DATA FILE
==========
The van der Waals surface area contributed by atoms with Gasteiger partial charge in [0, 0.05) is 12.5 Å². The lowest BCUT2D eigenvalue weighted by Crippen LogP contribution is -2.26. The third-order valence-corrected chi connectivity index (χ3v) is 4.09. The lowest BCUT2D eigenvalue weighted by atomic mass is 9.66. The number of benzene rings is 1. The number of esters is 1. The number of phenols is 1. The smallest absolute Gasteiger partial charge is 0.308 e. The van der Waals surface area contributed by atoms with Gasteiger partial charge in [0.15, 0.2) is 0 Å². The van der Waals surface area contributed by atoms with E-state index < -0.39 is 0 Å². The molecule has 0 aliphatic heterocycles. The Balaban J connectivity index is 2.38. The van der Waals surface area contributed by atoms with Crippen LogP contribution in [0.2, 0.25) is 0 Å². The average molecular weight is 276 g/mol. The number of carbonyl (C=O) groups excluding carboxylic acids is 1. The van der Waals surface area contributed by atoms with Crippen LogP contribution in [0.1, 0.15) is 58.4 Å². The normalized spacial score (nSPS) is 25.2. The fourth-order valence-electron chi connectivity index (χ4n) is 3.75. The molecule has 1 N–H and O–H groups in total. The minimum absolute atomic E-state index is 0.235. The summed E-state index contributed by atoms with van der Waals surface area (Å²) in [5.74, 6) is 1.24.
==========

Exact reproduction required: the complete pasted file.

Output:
The van der Waals surface area contributed by atoms with Gasteiger partial charge in [0, 0.05) is 12.5 Å². The lowest BCUT2D eigenvalue weighted by Crippen LogP contribution is -2.26. The third-order valence-corrected chi connectivity index (χ3v) is 4.09. The lowest BCUT2D eigenvalue weighted by atomic mass is 9.66. The number of benzene rings is 1. The number of esters is 1. The number of phenols is 1. The smallest absolute Gasteiger partial charge is 0.308 e. The van der Waals surface area contributed by atoms with Gasteiger partial charge in [0.15, 0.2) is 0 Å². The van der Waals surface area contributed by atoms with E-state index < -0.39 is 0 Å². The molecule has 0 aliphatic heterocycles. The Balaban J connectivity index is 2.38. The van der Waals surface area contributed by atoms with Crippen LogP contribution in [0.2, 0.25) is 0 Å². The average molecular weight is 276 g/mol. The number of carbonyl (C=O) groups excluding carboxylic acids is 1. The van der Waals surface area contributed by atoms with Crippen LogP contribution in [0.1, 0.15) is 58.4 Å². The normalized spacial score (nSPS) is 25.2. The fourth-order valence-electron chi connectivity index (χ4n) is 3.75. The molecule has 1 N–H and O–H groups in total. The minimum absolute atomic E-state index is 0.235. The summed E-state index contributed by atoms with van der Waals surface area (Å²) in [5.74, 6) is 1.24.